The top five finishers will also receive consolation prizes of P10,000 each.
The elder Sabal said they might use the prize to buy their own mountain bike. “We may also use it to fund our trainings and other needs like our vitamins.” (Keith Bacongco/MindaNews)
Participants in the 2nd International Mount Apo Boulder Face Challenge take off from Sta. Cruz, Davao del Sur at sunrise as they race to the peak of the highest mountain in the country in a 24-hour extreme challenge. Each team is composed of two racers and one handling logistics, and will cover 90.3 km and Mount Apo’s height of 10,000 feet. The race also covers trekking, water tubing, and road running – and said to be tougher than the Iron Man Triathlon. Photo by Brian Ong/Department of Tourism/
A police officer has been leading the 2nd International Mount Apo Boulder Face Challenge which began with a mountain bike race at 6 a.m., Saturday, from the municipal plaza of Sta. Cruz in Davao del Sur.
According to Arturo Boncato Jr., regional director of the Department of Tourism for Davao, and co-organizer of the event, PO1 Jonathan Pido of Team Carmen, Davao del Norte, and his team mate, Ronald Dagaang, were the first to reach the peak of Mount Apo at 3 p.m.
They were closely followed by Team Bebang from the Philippine Army in Manila.
Pido appears to be beating his own record in last year’s challenge when his team reached the freezing peak of Mount Apo only at 10 pm. Rising at 10,000 feet, Mount Apo is considered the Philippines’ highest mountain.
Pido – a member of the Regional Public Safety Battalion, 2nd Maneuvering Company of the Philippine National Police Region 11 Command — won last year’s first international challenge along with his teammate Angelito Sibayan. They split up this year, said Boncato, and have formed separate teams.
As of 7 pm, the DOT official said most of the teams were already on their way down to Sibulan River. After resting, the teams take off at 5 a.m., water tubing down the river. After, they make their way back to the municipal plaza of Sta. Cruz, racing on foot.
The Mount Apo Boulder Face Challenge is one of the toughest adventure races in the Philippines. It is a 24-hour extreme challenge using various disciplines such as mountain biking, trekking, water tubing, and road running.
Boncato said the race started at 6 a.m. today from the Sta. Cruz beach lines of Davao del Sur “with rainshowers, then the fiery sun came out. It’s been very hot the whole day.”
Participants in the race “will navigate through the town’s tough trails and raging rivers, scale the boulder face of Mt. Apo, and culminate in the skyline of the country’s highest mountain,” he added.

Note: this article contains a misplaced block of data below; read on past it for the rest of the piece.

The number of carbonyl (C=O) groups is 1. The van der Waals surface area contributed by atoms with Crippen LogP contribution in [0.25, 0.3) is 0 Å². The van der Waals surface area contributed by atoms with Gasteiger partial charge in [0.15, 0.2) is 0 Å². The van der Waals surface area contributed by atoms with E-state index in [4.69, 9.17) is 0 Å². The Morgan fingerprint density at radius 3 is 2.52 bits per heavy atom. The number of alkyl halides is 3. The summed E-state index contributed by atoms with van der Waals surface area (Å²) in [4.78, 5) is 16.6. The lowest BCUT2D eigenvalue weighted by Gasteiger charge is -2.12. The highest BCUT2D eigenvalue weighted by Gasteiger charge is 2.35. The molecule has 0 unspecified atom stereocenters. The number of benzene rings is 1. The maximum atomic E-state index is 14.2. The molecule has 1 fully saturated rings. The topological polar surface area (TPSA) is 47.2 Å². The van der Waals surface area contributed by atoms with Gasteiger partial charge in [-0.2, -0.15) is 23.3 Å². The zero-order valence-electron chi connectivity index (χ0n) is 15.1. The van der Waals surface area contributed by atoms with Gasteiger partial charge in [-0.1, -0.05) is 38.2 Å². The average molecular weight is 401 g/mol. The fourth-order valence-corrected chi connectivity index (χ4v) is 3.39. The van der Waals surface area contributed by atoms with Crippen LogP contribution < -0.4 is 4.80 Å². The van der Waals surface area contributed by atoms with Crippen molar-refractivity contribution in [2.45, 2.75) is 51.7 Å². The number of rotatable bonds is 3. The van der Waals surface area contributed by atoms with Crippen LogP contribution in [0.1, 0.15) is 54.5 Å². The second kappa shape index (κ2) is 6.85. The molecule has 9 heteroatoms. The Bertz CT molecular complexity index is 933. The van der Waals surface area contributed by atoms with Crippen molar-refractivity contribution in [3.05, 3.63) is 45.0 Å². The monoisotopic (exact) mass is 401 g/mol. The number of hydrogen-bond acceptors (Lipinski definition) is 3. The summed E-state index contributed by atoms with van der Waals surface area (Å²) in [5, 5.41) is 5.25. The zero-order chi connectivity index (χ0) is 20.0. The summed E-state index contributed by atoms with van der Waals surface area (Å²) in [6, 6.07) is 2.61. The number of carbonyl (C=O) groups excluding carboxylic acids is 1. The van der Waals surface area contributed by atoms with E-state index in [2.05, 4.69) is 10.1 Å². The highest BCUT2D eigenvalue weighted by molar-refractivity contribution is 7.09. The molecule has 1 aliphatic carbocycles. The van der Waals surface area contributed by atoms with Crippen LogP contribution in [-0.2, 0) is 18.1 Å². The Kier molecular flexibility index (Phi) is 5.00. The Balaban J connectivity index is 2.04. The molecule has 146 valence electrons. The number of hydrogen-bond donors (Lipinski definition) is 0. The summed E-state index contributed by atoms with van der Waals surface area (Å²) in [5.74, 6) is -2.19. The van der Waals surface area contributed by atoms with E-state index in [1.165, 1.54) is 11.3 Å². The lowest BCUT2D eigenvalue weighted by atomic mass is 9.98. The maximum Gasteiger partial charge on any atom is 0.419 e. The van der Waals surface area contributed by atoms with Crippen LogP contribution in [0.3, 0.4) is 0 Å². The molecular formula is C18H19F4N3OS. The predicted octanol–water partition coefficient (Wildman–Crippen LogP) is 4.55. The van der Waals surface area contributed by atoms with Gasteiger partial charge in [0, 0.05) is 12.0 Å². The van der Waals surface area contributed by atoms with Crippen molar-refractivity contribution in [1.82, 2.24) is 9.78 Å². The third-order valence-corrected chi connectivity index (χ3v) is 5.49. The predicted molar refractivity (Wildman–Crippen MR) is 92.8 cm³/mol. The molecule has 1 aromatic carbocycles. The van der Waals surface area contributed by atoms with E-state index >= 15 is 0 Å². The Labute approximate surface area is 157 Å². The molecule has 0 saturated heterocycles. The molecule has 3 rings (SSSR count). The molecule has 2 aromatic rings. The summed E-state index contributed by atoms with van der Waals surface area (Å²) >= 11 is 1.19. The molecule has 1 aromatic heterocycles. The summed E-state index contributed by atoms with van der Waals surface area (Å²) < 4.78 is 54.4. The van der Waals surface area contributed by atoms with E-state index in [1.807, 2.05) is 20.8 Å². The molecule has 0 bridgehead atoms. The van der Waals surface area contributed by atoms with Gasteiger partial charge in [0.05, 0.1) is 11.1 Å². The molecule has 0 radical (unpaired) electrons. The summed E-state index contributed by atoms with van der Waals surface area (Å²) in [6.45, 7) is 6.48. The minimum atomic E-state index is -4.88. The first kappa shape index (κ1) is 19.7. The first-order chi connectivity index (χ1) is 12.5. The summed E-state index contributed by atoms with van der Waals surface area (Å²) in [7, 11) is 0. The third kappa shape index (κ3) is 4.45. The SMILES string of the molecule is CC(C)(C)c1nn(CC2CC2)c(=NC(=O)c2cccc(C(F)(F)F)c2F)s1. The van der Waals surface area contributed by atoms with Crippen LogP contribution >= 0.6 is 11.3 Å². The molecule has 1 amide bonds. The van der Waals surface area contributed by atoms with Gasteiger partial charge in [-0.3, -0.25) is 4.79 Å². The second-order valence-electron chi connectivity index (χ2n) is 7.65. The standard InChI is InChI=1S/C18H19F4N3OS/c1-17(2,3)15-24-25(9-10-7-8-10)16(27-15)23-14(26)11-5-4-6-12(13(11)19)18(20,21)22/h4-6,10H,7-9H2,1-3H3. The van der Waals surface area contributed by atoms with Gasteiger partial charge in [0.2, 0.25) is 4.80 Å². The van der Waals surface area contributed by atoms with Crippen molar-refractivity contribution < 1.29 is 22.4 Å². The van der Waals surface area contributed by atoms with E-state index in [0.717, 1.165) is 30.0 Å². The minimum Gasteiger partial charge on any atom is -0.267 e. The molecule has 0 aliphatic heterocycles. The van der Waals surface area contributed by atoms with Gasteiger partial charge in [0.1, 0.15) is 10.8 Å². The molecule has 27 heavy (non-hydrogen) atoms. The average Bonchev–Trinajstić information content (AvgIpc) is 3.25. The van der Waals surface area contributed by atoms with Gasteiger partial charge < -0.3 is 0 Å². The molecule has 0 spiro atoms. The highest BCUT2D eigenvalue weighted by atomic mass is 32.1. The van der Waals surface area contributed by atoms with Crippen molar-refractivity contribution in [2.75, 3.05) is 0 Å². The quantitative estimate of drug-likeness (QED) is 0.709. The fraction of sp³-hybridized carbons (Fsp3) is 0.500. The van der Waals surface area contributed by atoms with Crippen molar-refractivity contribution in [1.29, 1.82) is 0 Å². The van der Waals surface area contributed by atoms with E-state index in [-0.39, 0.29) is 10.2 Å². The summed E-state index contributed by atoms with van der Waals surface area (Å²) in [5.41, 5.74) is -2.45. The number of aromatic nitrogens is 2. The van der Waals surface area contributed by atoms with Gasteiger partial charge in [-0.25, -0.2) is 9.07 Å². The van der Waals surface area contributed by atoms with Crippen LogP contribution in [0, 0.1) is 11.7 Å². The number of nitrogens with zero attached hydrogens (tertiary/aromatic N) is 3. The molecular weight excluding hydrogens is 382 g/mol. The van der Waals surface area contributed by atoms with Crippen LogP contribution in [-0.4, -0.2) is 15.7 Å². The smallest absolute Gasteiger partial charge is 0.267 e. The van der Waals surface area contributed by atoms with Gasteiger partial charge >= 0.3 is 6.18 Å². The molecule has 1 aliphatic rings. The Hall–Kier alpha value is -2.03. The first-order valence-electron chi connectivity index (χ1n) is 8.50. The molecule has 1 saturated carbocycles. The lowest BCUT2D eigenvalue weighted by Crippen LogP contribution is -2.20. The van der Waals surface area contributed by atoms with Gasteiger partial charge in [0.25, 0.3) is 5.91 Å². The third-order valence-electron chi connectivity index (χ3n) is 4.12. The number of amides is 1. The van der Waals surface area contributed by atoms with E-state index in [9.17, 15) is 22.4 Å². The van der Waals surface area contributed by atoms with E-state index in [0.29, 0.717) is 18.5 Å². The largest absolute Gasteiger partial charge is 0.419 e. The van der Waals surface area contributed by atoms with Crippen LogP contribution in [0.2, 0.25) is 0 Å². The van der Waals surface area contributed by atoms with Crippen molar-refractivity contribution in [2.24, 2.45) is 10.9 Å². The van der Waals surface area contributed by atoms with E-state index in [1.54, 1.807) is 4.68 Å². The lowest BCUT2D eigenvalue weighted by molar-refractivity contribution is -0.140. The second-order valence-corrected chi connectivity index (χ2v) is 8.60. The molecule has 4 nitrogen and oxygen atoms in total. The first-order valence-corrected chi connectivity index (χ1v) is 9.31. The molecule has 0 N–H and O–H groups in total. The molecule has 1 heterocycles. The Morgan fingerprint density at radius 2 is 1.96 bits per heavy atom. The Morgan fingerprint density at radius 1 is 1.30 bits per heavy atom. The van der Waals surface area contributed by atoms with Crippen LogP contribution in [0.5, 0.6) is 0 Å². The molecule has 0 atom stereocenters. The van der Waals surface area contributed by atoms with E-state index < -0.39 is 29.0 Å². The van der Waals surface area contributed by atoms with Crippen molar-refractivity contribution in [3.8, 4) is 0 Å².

This year’s race has attracted 13 foreign and 35 local teams, Boncato added. Among the foreign teams are those from Australia, Hong Kong, Singapore, Vietnam, and Indonesia. They are racing for the grand prize of P150,000.
Participants in this year’s challenge will have to beat Team Carmen’s record of 22 hours, 51 minutes, and 42 seconds in 2011.
Each team is composed of two racers and one handling logistics, and will cover 90.3 km, “which is longer than the Iron Man,” an international triathlon event, according to the DOT official. The Mount Apo Boulder Face challenge may be considered “tougher”, because the racers has a mountain to climb, and will have to battle freezing temperatures at the peak.
The event is one of the highlights of the annual Pista sa Kinaiyahan (Feast of the Environment) of the municipality of Sta. Cruz. The Boulder Face Challenge was first held in 2008, but last year, DOT-Davao region and the Sta. Cruz municipality decided to encourage international teams to participate as well.
Boncato said the annual competition has made Davao region a leading destination for eco-adventure tourism. It has also helped increase awareness about the importance of protecting the environment.
Declared a national park in 1936 and a protected area in 2004, Mount Apo is home to the Philippine Eagle, and hundreds of other critically threatened bird and plant species. The national park is on the tentative list of the United Nations Educational, Scientifc and Cultural Organization (Unesco) as a Heritage Site.
Mount Apo is an active volcano, and at 10,000 feet, is the highest point in the Philippines.
Data from the Sta. Cruz municipality showed 923 climbed Mount Apo using the Sta. Cruz trail in 2011, up 19 percent from 2010. There are two other major trails going up the mountain’s summit from the North Cotobato side.
The 2nd International Mount Apo Boulder Face Challenge is also supported by the Department of Environment and Natural Resources-Region 11, Department of Trade and Industry-Davao del Sur, San Miguel Corp., Aboitiz Power Corp.-Hedcor Sibulan Inc.; Columbia Sportswear Co., Primer Group of Companies. Recreational Outdoor Exchange, and Zest Air.